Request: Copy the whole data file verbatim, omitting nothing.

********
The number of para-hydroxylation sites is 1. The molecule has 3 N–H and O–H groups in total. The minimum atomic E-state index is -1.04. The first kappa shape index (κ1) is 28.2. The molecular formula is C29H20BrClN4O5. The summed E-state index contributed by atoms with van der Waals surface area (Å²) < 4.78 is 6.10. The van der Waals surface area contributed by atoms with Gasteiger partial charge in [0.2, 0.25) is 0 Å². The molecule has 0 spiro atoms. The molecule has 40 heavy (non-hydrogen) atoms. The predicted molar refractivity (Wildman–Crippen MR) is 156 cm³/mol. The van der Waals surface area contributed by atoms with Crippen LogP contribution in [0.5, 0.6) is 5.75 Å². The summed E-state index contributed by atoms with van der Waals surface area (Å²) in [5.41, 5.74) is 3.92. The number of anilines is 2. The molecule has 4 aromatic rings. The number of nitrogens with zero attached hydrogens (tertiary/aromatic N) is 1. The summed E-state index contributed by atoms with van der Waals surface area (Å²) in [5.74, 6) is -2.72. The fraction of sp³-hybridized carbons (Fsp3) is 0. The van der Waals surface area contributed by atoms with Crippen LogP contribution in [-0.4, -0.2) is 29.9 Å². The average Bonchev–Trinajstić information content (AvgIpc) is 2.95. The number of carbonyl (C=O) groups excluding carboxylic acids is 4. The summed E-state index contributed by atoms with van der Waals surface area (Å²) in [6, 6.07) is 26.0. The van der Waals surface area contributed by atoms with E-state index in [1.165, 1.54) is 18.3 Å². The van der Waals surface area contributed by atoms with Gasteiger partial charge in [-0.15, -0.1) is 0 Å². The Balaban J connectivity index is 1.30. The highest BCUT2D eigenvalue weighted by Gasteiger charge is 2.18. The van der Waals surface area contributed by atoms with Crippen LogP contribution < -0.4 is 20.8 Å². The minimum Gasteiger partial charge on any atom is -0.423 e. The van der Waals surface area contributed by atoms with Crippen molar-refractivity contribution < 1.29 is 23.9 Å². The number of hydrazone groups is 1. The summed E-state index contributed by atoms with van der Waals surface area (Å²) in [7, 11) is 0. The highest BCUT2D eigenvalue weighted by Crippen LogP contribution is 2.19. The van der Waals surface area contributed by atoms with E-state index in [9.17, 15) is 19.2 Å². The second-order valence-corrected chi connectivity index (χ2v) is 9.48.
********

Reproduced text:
The number of para-hydroxylation sites is 1. The molecule has 3 N–H and O–H groups in total. The minimum atomic E-state index is -1.04. The first kappa shape index (κ1) is 28.2. The molecular formula is C29H20BrClN4O5. The summed E-state index contributed by atoms with van der Waals surface area (Å²) < 4.78 is 6.10. The van der Waals surface area contributed by atoms with Gasteiger partial charge in [0.2, 0.25) is 0 Å². The molecule has 0 spiro atoms. The molecule has 40 heavy (non-hydrogen) atoms. The predicted molar refractivity (Wildman–Crippen MR) is 156 cm³/mol. The van der Waals surface area contributed by atoms with Crippen LogP contribution in [0.5, 0.6) is 5.75 Å². The summed E-state index contributed by atoms with van der Waals surface area (Å²) in [5.41, 5.74) is 3.92. The number of anilines is 2. The molecule has 4 aromatic rings. The number of nitrogens with zero attached hydrogens (tertiary/aromatic N) is 1. The summed E-state index contributed by atoms with van der Waals surface area (Å²) in [5.74, 6) is -2.72. The fraction of sp³-hybridized carbons (Fsp3) is 0. The van der Waals surface area contributed by atoms with Crippen LogP contribution in [-0.4, -0.2) is 29.9 Å². The average Bonchev–Trinajstić information content (AvgIpc) is 2.95. The number of carbonyl (C=O) groups excluding carboxylic acids is 4. The summed E-state index contributed by atoms with van der Waals surface area (Å²) in [6, 6.07) is 26.0. The van der Waals surface area contributed by atoms with E-state index in [1.165, 1.54) is 18.3 Å². The van der Waals surface area contributed by atoms with Gasteiger partial charge in [-0.15, -0.1) is 0 Å². The Balaban J connectivity index is 1.30. The highest BCUT2D eigenvalue weighted by Gasteiger charge is 2.18. The van der Waals surface area contributed by atoms with Crippen LogP contribution < -0.4 is 20.8 Å². The minimum Gasteiger partial charge on any atom is -0.423 e. The van der Waals surface area contributed by atoms with Crippen molar-refractivity contribution < 1.29 is 23.9 Å². The number of hydrazone groups is 1. The summed E-state index contributed by atoms with van der Waals surface area (Å²) in [7, 11) is 0. The highest BCUT2D eigenvalue weighted by Crippen LogP contribution is 2.19. The van der Waals surface area contributed by atoms with E-state index in [9.17, 15) is 19.2 Å². The second-order valence-corrected chi connectivity index (χ2v) is 9.48.